Woodside works as an oysterman throughout the year at Atlantic Shellfish. He happened into this work because of his love of shucking. But he went back to school in the mid-2010s to study a completely different subject.

“In spring of 2016 I was in renewable energy school at Conestoga College in Ontario, because at this point I hadn’t worked in the oyster business for a while. I had been shucking oysters and stuff for years, but at this point I wasn’t immersed in it. I was tired of the stress of constantly being at events and shucking in contests and all that running the circuit. It’s a lot and I had taken a few years off.

“We had to do a project for ‘small business’ which was one of the courses in the program. And I just thought, ‘Okay, well I’ll do my oyster knife.’ I did it and the teacher said, ‘Forget solar you should be doing this.’ I kind of laughed but I started the business just last year so our one year anniversary is coming up.”

The business may have been incorporated a year ago but Woodside has been at this knife project for much longer.

“…it’s been a 10-year journey. I designed the Banjo 10 years ago. Through trial and error, I finally came up with the right recipe but I was only ever doing it for myself at the beginning. I just wanted a knife for me but then other people were like ‘hey, those are really good, I want some.’ It became a business.”

The passion Woodside has for the oyster business isn’t just for the rock-and-roll of shucking championships, it’s also the way something as simple and as ugly can be an object of fascination and something that brings people together, whether they are versed in the way of the oyster or not.

“It’s something I kind of always forget when I’m talking about oysters, which is that the act alone of shucking oysters can bring people together around food. When you go to a potluck or something and everyone brings something prepared or they bring something they’re just going to prepare quickly while they’re at the dinner party that’s fine.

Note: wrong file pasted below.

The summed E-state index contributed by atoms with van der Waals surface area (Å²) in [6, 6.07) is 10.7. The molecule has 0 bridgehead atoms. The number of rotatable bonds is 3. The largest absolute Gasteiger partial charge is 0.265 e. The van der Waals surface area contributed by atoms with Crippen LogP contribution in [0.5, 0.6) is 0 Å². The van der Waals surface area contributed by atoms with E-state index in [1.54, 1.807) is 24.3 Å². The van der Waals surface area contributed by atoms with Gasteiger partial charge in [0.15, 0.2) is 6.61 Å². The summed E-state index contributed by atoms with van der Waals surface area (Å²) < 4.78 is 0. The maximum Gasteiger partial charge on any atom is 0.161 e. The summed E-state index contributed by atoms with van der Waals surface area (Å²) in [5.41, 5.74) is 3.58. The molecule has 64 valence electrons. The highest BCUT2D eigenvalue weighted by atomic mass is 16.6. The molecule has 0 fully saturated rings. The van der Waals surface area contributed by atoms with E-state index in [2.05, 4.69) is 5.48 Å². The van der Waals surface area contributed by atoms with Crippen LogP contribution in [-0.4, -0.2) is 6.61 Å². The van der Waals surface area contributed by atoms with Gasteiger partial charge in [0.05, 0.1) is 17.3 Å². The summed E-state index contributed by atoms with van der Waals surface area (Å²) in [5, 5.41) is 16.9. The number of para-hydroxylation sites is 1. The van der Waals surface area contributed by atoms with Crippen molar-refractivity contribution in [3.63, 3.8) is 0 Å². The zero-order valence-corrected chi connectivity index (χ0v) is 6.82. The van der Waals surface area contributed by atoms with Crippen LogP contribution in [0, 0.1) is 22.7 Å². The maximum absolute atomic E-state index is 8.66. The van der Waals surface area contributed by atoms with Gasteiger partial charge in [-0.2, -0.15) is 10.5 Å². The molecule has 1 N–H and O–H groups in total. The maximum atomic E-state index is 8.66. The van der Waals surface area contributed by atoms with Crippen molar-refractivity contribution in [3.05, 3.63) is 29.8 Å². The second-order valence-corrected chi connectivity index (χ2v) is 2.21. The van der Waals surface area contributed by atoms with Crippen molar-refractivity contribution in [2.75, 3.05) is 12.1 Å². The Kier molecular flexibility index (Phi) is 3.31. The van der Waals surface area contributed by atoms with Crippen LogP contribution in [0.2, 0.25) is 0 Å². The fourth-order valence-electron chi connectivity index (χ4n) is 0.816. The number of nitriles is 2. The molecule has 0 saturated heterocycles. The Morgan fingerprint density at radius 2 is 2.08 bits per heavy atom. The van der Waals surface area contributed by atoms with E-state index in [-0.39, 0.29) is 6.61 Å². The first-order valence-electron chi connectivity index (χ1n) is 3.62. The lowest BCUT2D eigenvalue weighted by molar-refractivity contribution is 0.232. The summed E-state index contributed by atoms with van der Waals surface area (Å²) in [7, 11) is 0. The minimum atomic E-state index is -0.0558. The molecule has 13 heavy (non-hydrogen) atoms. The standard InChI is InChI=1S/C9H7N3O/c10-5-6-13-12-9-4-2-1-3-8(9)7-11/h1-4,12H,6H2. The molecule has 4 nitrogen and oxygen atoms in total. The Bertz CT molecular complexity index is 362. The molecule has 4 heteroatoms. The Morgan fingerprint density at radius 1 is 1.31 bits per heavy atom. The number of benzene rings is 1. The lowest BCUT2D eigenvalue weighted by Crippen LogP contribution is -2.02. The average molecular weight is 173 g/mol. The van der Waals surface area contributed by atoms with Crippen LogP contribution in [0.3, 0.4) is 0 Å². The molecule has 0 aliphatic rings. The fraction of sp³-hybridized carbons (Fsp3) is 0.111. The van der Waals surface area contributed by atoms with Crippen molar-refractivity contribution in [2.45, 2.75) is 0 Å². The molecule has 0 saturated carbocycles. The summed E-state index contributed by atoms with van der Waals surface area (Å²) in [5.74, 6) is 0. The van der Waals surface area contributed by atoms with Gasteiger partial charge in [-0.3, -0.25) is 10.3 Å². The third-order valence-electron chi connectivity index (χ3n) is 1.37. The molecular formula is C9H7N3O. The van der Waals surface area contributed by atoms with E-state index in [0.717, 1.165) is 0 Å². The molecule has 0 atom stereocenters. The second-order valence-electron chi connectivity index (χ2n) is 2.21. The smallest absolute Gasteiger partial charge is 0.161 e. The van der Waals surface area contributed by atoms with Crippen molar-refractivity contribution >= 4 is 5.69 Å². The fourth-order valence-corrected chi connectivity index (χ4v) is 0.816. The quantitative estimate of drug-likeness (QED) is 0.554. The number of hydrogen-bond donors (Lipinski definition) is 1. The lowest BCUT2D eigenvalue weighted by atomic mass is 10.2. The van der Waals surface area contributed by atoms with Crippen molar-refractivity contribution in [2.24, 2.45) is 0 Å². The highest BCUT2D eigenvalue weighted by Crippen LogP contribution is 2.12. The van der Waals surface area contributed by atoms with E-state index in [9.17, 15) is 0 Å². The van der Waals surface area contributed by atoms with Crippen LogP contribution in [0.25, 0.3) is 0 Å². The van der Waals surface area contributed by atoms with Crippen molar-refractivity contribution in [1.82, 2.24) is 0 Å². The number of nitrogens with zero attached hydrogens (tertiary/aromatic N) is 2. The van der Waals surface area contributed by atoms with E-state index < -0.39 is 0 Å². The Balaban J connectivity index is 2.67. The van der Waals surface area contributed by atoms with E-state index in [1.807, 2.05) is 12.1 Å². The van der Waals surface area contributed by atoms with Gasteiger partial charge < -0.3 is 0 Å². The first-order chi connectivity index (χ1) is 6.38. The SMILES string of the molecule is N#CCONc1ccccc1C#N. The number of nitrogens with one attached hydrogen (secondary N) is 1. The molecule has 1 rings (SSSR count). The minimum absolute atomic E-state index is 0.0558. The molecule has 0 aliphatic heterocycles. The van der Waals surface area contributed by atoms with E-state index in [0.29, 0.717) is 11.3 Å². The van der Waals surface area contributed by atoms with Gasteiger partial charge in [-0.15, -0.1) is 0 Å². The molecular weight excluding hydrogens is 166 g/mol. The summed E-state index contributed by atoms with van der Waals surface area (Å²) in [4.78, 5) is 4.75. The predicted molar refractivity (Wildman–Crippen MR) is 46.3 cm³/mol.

“But as soon as that first person comes with some oysters and starts shucking, soon other people want to try it. Everyone’s going nuts for it, and then all of a sudden everyone’s in the kitchen together in one spot. It’s a funny way to bring a party together, I guess.”

Woodside hopes that his knife will help demystify oyster shucking. He feels that shucking should be a basic skill.

“This particular oyster knife fills a market. People want and need to know how to shuck oysters at home and feel safe about it and this is the knife that helps them to do that,” he said. “If you want people to eat more oysters, you have to give them the tools that make it safe to do so at home.”

About Rod Weatherbie

Rod Weatherbie is a writer working in the hospitality industry. He spent a number of years in Toronto as a member of the financial press before returning to PEI. Rod has published one piece of short fiction, one book of poetry, and has had work published in Red Shift, the Antigonish Review, Mitre, and the Toronto Quarterly. He has also recently co-produced, co-directed, and acted in a stage production of old television shows.

He also likes writing about food. Go figure.

View All Posts